When’s the last time you took a product containing herbs?
What wonderful health-helping plants nature gives us. Since humankind existed alongside them, we’ve turned to nature to sustain and support, developing all kids of remedies along the way. For millennia. Are you making the most of these amazing plant constituents?
The science of phytotherapy
The term herbal medicine or phytotherapy generally applies to the art and science of using herbs to help manage illness. This tradition dates back to the 17th Century with physicians such as Culpeper.
Over the past 50 years, modern science has given us a very much deeper insight into how the body works. With increasingly sophisticated technical methods available, doctors and scientists now have a much better knowledge of human chemistry and physiology.
This knowledge, ironically, has given credibility to the way that herbal formulations interact with the body; and despite the advances of pharmacy, the practice of using herbs has not been pushed aside. Contrary to this, its use has, since the 1980’s, become more and more popular. Whereas use of herbs in the past was based on information passed down from generation to generation, we are now able to identify the active components of each herb and together with the new understanding of human physiology, we are able to explain why and how these herbs work.
Nowadays, herbal medicine and phytotherapy focuses very much on the science of using herbs to maintain health and well-being. The term ‘phytotherapy’ was introduced by the French physician, Henri Leclerc in the 1950’s. He was a prominent physician who used herbs in clinical practice and published numerous essays, all of which culminated in the publication of his work ‘Precis de Phytotherapie’. This is the first recorded use of the term Phytotherapy which was quickly adopted by the Germans who used it to describe the application of herbs in helping to managing health conditions.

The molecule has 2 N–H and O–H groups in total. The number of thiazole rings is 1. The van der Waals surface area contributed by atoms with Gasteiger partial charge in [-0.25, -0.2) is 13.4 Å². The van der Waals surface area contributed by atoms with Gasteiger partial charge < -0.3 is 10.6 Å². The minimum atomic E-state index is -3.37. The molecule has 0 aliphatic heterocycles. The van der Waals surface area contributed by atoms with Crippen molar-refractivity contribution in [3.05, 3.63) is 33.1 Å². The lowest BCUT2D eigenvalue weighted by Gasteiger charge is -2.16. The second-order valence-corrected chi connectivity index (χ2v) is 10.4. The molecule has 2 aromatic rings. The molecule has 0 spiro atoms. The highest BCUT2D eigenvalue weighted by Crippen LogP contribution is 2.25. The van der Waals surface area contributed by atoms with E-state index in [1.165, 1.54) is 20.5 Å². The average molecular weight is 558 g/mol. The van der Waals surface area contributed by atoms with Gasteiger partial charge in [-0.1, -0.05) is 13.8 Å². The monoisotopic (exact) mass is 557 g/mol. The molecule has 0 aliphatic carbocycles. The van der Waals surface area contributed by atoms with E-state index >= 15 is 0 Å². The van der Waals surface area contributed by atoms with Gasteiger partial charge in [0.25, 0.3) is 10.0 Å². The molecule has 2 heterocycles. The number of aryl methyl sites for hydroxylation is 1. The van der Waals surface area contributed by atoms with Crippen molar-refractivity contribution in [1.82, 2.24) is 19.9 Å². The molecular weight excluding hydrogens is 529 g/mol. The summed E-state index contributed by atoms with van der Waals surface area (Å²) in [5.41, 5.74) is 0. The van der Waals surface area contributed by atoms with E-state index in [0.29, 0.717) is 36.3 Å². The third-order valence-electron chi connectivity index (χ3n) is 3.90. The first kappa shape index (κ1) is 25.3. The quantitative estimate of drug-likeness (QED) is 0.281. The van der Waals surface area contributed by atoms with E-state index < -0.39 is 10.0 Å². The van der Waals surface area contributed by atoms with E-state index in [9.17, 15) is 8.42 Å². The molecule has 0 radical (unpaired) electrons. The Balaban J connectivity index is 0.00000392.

How technology helped us to discover more
In Europe, the term Phytotherapy is used to differentiate between this science and the art of traditional herbalism. It is an indication that the use of medicinal plants is now a scientific subject, open to scientific controls and tests such as the HPLC (high pressure liquid chromatography) and TLC (thin layer chromatography).
For instance, Echinacea has long been used for fevers and Ginkgo biloba for the memory. With the science of Phytotherapy and through the scientific tests available, it is now possible to isolate many of the active components and constituents of these plants, which in turn helps us to explain the action of the herbs.
It can be shown that the active components of Echinacea (including alkylamides) are able to modulate the immune system; and that Ginkgo has vasodilatory (vaso=vessel; dilatory=opening) action on the arteries because of constituents which have been termed ginkgolides. Phytotherapy can thus help, through the modern science of Physiology, to explain the way herbs work in the body.
A holistic herbal approach
Whilst Phytotherapy uses modern science to help the understanding of the actions of herbs, it must be emphasised that it is not the intention of Phytotherapists to isolate and purify the active components they identify, for clinical use. Phytotherapists believe that the whole plant is the active agent with many constituents working synergistically with each other.
If you want more information about common herbs, whether culinary, herbal preparations, or whether you’d like a consultation with a herbal practitioner, your health store can help.
Find your local health store here.